Juan, age 56, has recently become blind due to his Type I diabetes. He also has long standing depression. He takes medication for depression and also uses an insulin pump to maintain appropriate glucose levels. He is employed part-time, but his employer does not provide health insurance. He relies on County operated mental health clinics for limited mental and behavioral health counseling. He pays out-of-pocket for his prescription drugs. When he became blind, he received some “vision rehabilitation” services from a local nonprofit, but those services have ended even though he would continue to benefit from them.
What are key issues for Juan in selecting healthcare insurance coverage?
- Is Juan eligible for Medicaid?
Possibly. If Juan’s state is participating in the Medicaid expansion and his income is below about $15,282 per year, but too high for traditional Medicaid, he will be eligible for the Medicaid Alternative Benefit Plan. If he is eligible for the Alternative Benefit Plan, he will also have the option to enroll in traditional Medicaid because, as a person who is blind, he is a member of an exempt population with high medical needs. This is an option Juan should consider if traditional Medicaid offers a greater level of benefits he requires than those available through the Alternative Benefit Plan. Navigators should help Juan explore and understand these various options so he can make an informed choice.
- Is Juan eligible for lower costs on private health coverage?
Possibly. If Juan’s income is less than about $45,960 annually, he likely will be eligible for lower costs on his health insurance coverage. Navigators should assist Juan to evaluate his income eligibility for lower costs on private health coverage.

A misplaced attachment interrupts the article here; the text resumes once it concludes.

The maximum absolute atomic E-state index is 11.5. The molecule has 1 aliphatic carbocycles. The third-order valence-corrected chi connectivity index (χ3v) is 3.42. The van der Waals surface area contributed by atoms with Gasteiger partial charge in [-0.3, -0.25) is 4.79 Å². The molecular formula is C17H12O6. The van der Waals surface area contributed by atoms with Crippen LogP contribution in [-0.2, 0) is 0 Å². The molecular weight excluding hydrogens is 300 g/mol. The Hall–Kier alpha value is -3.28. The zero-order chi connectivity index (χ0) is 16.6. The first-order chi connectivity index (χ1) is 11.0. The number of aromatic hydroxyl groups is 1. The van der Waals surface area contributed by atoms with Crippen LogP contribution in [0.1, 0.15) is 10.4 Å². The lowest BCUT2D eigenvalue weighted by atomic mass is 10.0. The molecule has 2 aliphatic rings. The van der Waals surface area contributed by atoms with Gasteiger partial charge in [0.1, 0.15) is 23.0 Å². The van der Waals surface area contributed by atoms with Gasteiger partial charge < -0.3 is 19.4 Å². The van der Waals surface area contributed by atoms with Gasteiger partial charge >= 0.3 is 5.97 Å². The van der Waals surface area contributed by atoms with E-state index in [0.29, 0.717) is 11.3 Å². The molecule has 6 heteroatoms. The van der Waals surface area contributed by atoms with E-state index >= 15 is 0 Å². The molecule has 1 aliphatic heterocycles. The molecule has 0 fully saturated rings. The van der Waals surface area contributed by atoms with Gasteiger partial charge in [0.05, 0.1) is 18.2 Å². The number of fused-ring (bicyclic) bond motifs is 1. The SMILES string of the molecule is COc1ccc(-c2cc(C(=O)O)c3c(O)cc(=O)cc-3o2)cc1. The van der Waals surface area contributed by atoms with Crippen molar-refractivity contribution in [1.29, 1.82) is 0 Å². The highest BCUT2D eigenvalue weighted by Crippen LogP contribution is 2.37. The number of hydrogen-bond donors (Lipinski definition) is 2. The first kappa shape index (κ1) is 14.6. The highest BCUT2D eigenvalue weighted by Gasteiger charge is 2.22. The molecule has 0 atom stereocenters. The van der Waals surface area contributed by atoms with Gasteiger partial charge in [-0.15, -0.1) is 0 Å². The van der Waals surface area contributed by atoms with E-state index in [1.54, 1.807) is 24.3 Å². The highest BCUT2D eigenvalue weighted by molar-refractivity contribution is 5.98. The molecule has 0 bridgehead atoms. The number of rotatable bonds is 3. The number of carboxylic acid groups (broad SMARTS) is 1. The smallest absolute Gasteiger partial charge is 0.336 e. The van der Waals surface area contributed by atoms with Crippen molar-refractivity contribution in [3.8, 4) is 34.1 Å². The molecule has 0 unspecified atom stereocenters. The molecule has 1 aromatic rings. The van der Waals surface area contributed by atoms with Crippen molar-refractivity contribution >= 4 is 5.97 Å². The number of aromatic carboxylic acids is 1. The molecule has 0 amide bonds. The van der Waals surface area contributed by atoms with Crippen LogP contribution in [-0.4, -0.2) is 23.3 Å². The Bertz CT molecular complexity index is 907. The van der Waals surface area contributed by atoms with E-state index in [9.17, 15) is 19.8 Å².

- Will healthcare insurance pay for vision rehabilitation services?
Possibly. The term “vision rehabilitation” includes a wide range of professional services that can restore functioning after vision loss, just as physical therapy restores function after a stroke or other injury. Historically, health insurance plans have not included vision rehabilitation as a covered benefit and for this reason it likely will not be included in the state’s benchmark plan, which guides benefits available through plans offered in the Marketplace. However, the ACA prohibits disability-based discrimination in healthcare coverage, so Juan could try requesting vision rehabilitation services under the Essential Health Benefit category of habilitation, rehabilitation and devices, even if all of the individual services he requires are not explicitly mentioned as a covered benefit by the plans he is considering. Navigators should also suggest that he contact his state’s Department of Rehabilitation and other community-based organizations serving people who are blind, which may be able to provide the services. (See Resources.)
- Will mental health services be available to Juan?
Yes. The Affordable Care Act includes mental health services as an Essential Health Benefit category that health plans must offer. These services include behavioral health treatment, such as psychotherapy and counseling. They also include mental health inpatient services and substance use disorder treatment. The specific mental health benefits available to Juan will depend on the state he lives in and the particular health plan he chooses. Navigators should help Juan understand and evaluate the overall cost of his healthcare if he chooses a plan with higher premiums because it offers access to more visits and/or the cost of co-payments for each visit is lower as compared with other plans. (See Scenario Two for more information on mental health coverage.)